[Excerpt from my essay, Antietam. Images printed (at last) in 2013.]
Earlier that year, the Union army had been camped within earshot of the Confederate capitol of Richmond, Virginia. Union victory seemed assured. By the Fall, in a stunning reversal, Lee had chased the Union forces all the way back to Washington, DC. Again Lincoln felt assured, but only of the defeat of his party in the upcoming mid-term congressional elections. He talked of ending the war after the election but before the more pro-southern opposition party took office in order to negotiate better terms for the North.
Lee and Jefferson Davis, the President of the Confederate States, had high hopes for Lee’s invasion of northern territory. It would, above all, give the final assurances to England and France that the Northern cause was hopeless and that the only option to avoid a long, pointless, costly, and trade-disrupting war was a settlement separating the two nations and preserving the peculiar institution of slavery in the South. Attack into the north, hit a major trading center like Harrisburg, Pennsylvania or Baltimore, demoralize the North even further and then sue for peace. It probably would have worked.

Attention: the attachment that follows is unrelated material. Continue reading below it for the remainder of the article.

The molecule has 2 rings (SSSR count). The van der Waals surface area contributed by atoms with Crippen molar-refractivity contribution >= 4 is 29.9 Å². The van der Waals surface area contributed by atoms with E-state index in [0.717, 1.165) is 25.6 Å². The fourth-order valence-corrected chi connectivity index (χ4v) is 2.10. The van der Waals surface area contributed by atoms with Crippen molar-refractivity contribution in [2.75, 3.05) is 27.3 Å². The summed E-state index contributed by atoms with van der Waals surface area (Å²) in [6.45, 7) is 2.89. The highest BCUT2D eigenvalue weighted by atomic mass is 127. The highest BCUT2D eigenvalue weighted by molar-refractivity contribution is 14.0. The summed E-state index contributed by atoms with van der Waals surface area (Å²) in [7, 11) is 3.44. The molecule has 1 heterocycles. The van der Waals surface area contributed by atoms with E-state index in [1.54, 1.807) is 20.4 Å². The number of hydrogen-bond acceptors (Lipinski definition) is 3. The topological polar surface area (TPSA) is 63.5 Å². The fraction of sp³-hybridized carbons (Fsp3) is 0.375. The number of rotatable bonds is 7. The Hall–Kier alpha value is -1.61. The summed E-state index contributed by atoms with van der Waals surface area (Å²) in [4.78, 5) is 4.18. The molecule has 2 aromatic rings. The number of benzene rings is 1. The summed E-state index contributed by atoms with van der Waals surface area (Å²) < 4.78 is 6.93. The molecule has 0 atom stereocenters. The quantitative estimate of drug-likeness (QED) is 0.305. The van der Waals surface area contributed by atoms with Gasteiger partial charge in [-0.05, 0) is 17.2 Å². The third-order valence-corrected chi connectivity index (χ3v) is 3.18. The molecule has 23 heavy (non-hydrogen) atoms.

But, uncharacteristically, the Union army moved on Lee from Washington. George B. McClellan, the leader of the Northern armies, was known to excel in preparing soldiers for battle but lacked a will to actually fight. So the timely movement of his forces was something of a surprise. Lee’s main army was in Frederick, Maryland when McClellan suddenly advanced, but important parts of the Confederate force were scattered at the time, partly in an attack on the Union garrison in the rear at Harper’s Ferry, West Virginia.
So it was that day in mid-September, 1862, Lee’s troops took a stand with their backs to the Antietam Creek, hoping for yet another victory against their larger Union opponent. Hoping to complete their march northward for all the world to see.